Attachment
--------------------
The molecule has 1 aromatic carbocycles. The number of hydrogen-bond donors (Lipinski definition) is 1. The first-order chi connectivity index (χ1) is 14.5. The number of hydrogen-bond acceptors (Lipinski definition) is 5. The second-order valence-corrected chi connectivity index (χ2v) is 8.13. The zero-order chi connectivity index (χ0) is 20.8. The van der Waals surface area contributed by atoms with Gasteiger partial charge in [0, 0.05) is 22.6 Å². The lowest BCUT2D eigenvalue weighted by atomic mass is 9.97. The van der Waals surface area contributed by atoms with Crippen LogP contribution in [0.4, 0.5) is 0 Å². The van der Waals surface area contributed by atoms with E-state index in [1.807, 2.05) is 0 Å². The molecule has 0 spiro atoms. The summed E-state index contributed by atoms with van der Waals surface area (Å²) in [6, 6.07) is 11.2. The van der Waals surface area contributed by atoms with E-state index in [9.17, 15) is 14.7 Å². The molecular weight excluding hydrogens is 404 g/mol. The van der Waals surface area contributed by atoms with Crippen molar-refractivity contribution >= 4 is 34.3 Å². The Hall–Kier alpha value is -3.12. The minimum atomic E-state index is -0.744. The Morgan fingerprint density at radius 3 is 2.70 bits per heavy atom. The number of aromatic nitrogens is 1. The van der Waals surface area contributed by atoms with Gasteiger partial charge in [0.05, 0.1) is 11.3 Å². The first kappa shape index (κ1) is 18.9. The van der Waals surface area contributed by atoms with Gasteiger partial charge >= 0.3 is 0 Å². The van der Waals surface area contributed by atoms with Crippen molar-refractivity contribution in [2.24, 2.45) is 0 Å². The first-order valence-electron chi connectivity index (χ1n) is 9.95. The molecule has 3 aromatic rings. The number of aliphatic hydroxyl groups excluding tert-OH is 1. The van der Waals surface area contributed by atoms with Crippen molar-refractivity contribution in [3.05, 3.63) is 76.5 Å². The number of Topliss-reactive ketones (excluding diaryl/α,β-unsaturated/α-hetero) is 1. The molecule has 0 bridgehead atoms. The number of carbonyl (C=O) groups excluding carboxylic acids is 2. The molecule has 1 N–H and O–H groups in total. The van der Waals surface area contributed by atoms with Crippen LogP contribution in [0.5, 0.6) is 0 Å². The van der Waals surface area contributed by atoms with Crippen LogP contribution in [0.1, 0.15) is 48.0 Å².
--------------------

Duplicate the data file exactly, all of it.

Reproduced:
The molecule has 1 aromatic carbocycles. The number of hydrogen-bond donors (Lipinski definition) is 1. The first-order chi connectivity index (χ1) is 14.5. The number of hydrogen-bond acceptors (Lipinski definition) is 5. The second-order valence-corrected chi connectivity index (χ2v) is 8.13. The zero-order chi connectivity index (χ0) is 20.8. The van der Waals surface area contributed by atoms with Gasteiger partial charge in [0, 0.05) is 22.6 Å². The lowest BCUT2D eigenvalue weighted by atomic mass is 9.97. The van der Waals surface area contributed by atoms with Crippen LogP contribution in [0.4, 0.5) is 0 Å². The van der Waals surface area contributed by atoms with E-state index in [1.807, 2.05) is 0 Å². The molecule has 0 spiro atoms. The summed E-state index contributed by atoms with van der Waals surface area (Å²) in [6, 6.07) is 11.2. The van der Waals surface area contributed by atoms with E-state index in [9.17, 15) is 14.7 Å². The molecular weight excluding hydrogens is 404 g/mol. The van der Waals surface area contributed by atoms with Crippen molar-refractivity contribution >= 4 is 34.3 Å². The Hall–Kier alpha value is -3.12. The minimum atomic E-state index is -0.744. The Morgan fingerprint density at radius 3 is 2.70 bits per heavy atom. The number of aromatic nitrogens is 1. The van der Waals surface area contributed by atoms with Gasteiger partial charge in [0.05, 0.1) is 11.3 Å². The first kappa shape index (κ1) is 18.9. The van der Waals surface area contributed by atoms with Gasteiger partial charge >= 0.3 is 0 Å². The van der Waals surface area contributed by atoms with Crippen molar-refractivity contribution in [2.24, 2.45) is 0 Å². The first-order valence-electron chi connectivity index (χ1n) is 9.95. The molecule has 3 aromatic rings. The number of aliphatic hydroxyl groups excluding tert-OH is 1. The van der Waals surface area contributed by atoms with Crippen molar-refractivity contribution in [3.05, 3.63) is 76.5 Å². The number of Topliss-reactive ketones (excluding diaryl/α,β-unsaturated/α-hetero) is 1. The molecule has 0 bridgehead atoms. The number of carbonyl (C=O) groups excluding carboxylic acids is 2. The molecule has 1 N–H and O–H groups in total. The van der Waals surface area contributed by atoms with Crippen LogP contribution in [0.5, 0.6) is 0 Å². The van der Waals surface area contributed by atoms with Crippen LogP contribution in [0.1, 0.15) is 48.0 Å².